University of Utah computer scientists have developed software that not only detects and eradicates never-before-seen viruses and other malware, but also automatically repairs damage caused by them. The software then prevents the invader from ever infecting the computer again.
A3 is a software suite that works with a virtual machine – a virtual computer that emulates the operations of a computer without dedicated hardware. The A3 software is designed to watch over the virtual machine’s operating system and applications, says Eric Eide, University of Utah research assistant professor of computer science leading the university’s A3 team with U computer science associate professor John Regehr. A3 is designed to protect servers or similar business-grade computers that run on the Linux operating system. It also has been demonstrated to protect military applications.
The new software called A3, or Advanced Adaptive Applications, was co-developed by Massachusetts-based defense contractor, Raytheon BBN, and was funded by Clean-Slate Design of Resilient, Adaptive, Secure Hosts, a program of the Defense Advanced Research Projects Agency (DARPA). The four-year project was completed in late September.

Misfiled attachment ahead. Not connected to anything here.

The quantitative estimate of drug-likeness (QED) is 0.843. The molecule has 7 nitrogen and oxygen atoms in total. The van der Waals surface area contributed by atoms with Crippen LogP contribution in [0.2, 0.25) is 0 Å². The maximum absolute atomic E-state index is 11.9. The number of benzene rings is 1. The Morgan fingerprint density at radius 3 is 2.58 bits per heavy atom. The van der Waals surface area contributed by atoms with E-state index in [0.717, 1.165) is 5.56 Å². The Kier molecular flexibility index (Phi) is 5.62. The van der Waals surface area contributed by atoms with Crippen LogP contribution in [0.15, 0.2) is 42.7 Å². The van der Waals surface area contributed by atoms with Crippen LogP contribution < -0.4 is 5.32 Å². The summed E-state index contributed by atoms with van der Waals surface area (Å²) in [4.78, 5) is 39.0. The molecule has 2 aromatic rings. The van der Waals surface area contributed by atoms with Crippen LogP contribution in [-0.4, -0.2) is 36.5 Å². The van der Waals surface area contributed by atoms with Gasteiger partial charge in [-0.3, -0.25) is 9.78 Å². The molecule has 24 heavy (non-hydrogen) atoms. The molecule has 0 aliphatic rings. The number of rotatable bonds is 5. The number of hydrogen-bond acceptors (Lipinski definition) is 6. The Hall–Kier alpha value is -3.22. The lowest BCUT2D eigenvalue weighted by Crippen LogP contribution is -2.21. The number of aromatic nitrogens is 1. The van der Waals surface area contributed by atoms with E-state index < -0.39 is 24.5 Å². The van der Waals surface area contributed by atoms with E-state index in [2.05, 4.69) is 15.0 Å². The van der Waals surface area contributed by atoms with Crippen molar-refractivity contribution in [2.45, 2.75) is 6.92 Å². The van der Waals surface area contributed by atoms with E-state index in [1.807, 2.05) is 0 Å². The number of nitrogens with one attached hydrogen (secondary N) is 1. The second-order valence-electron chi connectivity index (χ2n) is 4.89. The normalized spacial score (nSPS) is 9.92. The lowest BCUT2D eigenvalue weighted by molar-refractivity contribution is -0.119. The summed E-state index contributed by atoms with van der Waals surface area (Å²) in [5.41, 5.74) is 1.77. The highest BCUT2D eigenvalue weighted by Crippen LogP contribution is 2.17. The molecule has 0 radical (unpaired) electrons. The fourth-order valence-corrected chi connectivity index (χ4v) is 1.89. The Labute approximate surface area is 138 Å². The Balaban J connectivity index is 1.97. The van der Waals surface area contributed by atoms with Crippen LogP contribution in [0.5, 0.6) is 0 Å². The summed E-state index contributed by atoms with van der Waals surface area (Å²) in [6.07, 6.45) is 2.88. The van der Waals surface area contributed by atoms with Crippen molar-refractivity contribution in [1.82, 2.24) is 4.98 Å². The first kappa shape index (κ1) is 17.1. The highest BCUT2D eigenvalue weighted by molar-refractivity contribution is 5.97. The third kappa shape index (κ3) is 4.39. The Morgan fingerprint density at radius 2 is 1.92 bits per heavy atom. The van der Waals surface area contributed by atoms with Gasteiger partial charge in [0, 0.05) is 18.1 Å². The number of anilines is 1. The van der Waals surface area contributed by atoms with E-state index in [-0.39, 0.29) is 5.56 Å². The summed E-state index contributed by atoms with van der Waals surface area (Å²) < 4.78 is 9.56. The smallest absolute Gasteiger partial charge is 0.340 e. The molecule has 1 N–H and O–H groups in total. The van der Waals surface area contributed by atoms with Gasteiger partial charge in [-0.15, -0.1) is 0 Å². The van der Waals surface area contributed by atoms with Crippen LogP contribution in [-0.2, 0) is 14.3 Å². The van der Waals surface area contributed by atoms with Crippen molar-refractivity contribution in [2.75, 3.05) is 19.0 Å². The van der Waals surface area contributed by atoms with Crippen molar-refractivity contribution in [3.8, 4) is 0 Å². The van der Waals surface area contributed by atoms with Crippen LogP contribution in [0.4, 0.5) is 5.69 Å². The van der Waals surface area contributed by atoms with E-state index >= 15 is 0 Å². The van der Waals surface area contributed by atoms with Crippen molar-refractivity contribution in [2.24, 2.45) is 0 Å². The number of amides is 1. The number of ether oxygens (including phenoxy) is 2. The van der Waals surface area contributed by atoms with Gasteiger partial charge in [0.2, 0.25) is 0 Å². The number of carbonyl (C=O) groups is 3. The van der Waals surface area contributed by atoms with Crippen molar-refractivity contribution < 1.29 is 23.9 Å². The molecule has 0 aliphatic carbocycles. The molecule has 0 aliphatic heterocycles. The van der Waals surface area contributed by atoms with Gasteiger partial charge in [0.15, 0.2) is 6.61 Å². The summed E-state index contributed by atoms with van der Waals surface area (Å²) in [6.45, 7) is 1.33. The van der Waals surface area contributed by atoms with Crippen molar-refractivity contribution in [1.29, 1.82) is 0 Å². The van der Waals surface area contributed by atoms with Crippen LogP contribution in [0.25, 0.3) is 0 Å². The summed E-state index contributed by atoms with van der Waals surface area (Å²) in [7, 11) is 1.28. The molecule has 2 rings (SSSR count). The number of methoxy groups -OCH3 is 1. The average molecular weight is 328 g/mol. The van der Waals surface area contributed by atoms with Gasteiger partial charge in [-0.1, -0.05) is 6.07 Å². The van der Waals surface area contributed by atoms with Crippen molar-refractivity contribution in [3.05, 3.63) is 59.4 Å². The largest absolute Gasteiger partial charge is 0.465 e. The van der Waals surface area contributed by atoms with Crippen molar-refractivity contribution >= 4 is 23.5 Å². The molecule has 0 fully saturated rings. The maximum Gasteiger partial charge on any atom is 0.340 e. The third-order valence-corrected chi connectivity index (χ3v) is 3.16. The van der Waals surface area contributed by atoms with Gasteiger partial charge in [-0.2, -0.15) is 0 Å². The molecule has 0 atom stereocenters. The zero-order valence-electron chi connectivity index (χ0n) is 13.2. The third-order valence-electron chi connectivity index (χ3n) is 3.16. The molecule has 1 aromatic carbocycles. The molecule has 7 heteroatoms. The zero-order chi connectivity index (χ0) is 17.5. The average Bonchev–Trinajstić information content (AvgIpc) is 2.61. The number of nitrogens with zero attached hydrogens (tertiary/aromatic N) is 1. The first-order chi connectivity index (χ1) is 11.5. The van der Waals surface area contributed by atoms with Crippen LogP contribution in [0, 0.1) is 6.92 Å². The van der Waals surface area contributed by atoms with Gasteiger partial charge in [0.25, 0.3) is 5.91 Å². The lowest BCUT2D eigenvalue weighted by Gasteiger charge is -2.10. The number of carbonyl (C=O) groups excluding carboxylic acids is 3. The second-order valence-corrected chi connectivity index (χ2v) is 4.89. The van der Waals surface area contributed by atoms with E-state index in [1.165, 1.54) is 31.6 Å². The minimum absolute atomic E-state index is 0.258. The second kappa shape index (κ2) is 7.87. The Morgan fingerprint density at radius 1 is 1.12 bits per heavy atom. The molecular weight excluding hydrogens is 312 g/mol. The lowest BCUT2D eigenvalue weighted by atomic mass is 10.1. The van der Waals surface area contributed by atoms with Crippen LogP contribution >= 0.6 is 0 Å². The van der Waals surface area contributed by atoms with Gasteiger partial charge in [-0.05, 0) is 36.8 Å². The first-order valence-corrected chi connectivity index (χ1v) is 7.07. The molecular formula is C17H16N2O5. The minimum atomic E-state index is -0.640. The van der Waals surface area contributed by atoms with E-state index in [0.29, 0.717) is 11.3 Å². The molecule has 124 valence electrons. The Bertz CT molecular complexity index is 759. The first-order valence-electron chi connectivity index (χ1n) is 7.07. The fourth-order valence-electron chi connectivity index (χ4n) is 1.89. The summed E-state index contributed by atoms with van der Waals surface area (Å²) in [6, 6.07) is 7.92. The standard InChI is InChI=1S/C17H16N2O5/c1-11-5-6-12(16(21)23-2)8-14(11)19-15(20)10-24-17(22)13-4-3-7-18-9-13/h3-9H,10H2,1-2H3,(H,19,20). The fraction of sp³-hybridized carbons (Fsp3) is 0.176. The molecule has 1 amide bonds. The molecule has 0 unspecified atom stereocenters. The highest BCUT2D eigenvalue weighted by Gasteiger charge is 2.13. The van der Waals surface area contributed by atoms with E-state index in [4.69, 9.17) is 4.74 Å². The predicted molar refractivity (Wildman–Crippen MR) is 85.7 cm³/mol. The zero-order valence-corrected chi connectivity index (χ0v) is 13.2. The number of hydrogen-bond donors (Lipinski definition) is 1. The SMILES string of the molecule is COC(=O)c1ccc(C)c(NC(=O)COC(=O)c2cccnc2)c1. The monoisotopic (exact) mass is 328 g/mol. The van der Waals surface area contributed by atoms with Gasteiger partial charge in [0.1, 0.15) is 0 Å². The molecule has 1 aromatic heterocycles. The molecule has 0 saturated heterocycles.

There are no plans to adapt A3 for home computers or laptops, but Eide says this could be possible in the future.
“A3 technologies could find their way into consumer products someday, which would help consumer devices protect themselves against fast-spreading malware or internal corruption of software components. But we haven’t tried those experiments yet,” he says.
U computer scientists have created “stackable debuggers,” multiple de-bugging applications that run on top of each other and look inside the virtual machine while it is running, constantly monitoring for any out-of-the-ordinary behavior in the computer.
Unlike a normal virus scanner on consumer PCs that compares a catalog of known viruses to something that has infected the computer, A3 can detect new, unknown viruses or malware automatically by sensing that something is occurring in the computer’s operation that is not correct. It then can stop the virus, approximate a repair for the damaged software code, and then learn to never let that bug enter the machine again.
While the military has an interest in A3 to enhance cybersecurity for its mission-critical systems, A3 also potentially could be used in the consumer space, such as in web services like Amazon. If a virus or attack stops the service, A3 could repair it in minutes without having to take the servers down.
The Latest on: Self-repairing software
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